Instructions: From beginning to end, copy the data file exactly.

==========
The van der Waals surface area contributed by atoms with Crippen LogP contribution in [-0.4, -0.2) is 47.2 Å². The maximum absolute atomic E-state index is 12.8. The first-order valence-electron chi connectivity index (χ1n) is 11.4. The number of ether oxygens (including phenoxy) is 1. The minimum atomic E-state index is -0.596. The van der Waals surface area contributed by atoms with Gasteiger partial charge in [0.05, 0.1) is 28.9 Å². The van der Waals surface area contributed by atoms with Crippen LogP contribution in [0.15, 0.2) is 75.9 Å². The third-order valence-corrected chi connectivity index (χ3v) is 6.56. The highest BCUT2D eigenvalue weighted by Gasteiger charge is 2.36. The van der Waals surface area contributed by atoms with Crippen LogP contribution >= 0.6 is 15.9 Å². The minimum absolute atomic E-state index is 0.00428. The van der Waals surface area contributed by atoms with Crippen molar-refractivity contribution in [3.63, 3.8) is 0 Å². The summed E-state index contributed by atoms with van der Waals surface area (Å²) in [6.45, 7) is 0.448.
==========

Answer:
The van der Waals surface area contributed by atoms with Crippen LogP contribution in [-0.4, -0.2) is 47.2 Å². The maximum absolute atomic E-state index is 12.8. The first-order valence-electron chi connectivity index (χ1n) is 11.4. The number of ether oxygens (including phenoxy) is 1. The minimum atomic E-state index is -0.596. The van der Waals surface area contributed by atoms with Gasteiger partial charge in [0.05, 0.1) is 28.9 Å². The van der Waals surface area contributed by atoms with Crippen LogP contribution in [0.15, 0.2) is 75.9 Å². The third-order valence-corrected chi connectivity index (χ3v) is 6.56. The highest BCUT2D eigenvalue weighted by Gasteiger charge is 2.36. The van der Waals surface area contributed by atoms with Crippen LogP contribution >= 0.6 is 15.9 Å². The minimum absolute atomic E-state index is 0.00428. The van der Waals surface area contributed by atoms with Crippen molar-refractivity contribution in [3.63, 3.8) is 0 Å². The summed E-state index contributed by atoms with van der Waals surface area (Å²) in [6.45, 7) is 0.448.